Diphtheria is an infection spread mainly through respiratory secretions that can cause severe breathing difficulty.
Diphtheria is vaccine preventable. Travellers should ensure that they have completed the national schedule of vaccines for life in the UK. This means that by the mid teens, 5 doses of vaccine giving protection against diphtheria should have been received.
To reduce the risk of infection further, travellers should practice good respiratory hygiene, especially during and after being in overcrowded/busy areas:
- Wash hands with soap and water or alcohol hand gel.
- Avoid hand contact with the eyes, nose and mouth.
- Avoid direct contact with people who appear unwell, or use of their personal gadgets.
- Maintain good personal hygiene and use disposable tissues when coughing or sneezing and dispose of them appropriately.
Travellers should ensure that they have had a primary course of vaccine and receive a booster every 10 years if they are travelling to an area where diphtheria, is considered high risk.
- A vaccine called Revaxis is available to protect adults against diphtheria. This is a combination vaccine and also protects against tetanus and polio.
- View the Patient Information Leaflet (PIL) for Revaxis
The disease is caused by Corynebacterium bacteria spread through sneezing, coughing, or by direct contact with respiratory secretions or by direct contact with skin lesions of an infected person.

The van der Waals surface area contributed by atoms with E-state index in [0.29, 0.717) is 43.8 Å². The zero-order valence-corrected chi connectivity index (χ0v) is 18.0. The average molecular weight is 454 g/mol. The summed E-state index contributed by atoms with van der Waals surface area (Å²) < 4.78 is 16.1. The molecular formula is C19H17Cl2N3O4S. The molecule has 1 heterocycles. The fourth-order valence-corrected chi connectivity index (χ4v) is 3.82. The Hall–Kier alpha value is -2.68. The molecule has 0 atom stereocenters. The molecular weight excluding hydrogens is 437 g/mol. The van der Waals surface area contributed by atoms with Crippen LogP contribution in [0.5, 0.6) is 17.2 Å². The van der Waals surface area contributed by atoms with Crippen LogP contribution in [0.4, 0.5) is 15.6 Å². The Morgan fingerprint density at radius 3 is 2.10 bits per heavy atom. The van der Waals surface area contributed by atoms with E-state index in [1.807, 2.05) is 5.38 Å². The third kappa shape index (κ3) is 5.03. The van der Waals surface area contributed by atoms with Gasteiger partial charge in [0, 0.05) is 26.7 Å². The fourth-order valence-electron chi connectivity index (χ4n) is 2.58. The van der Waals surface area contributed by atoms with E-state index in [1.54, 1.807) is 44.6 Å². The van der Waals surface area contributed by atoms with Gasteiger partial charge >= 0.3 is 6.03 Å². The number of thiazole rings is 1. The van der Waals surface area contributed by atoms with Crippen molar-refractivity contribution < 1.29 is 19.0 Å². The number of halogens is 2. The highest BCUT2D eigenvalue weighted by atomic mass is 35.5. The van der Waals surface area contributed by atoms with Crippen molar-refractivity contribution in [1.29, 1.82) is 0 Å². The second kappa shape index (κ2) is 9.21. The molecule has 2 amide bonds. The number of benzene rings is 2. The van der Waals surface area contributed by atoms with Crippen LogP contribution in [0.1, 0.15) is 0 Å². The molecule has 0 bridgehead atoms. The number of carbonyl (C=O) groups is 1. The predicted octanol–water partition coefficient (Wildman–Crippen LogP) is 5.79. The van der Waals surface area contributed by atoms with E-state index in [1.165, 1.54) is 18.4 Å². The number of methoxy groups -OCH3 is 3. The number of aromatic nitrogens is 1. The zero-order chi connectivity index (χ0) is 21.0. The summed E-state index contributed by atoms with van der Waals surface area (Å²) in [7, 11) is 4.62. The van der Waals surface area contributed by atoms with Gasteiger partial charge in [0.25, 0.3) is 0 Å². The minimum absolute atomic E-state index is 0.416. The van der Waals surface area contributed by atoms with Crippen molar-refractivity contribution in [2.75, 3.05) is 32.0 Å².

It remains a problem in parts of Africa, South America, Eastern Europe, Russia, Central and South East Asia where vaccine coverage is low.
Diphtheria can cause serious inflammation of the throat. The bacteria release a toxin that leads to the formation of a thick greyish-white membrane over the back of the throat and in the most severe cases block the airway. Infection can be fatal.
The bacteria that cause diphtheria can also invade skin injuries and wounds. This form of diphtheria is usually mild and is commonly found on lower legs, feet and hands.
Diphtheria toxin can also cause heart damage and multi-organ failure even if recovery appears to have been made weeks earlier.
Treatment for diphtheria, both respiratory and skin, is with specific antibiotics and antitoxin. Assisted breathing may be required for those who suffer from airway obstruction.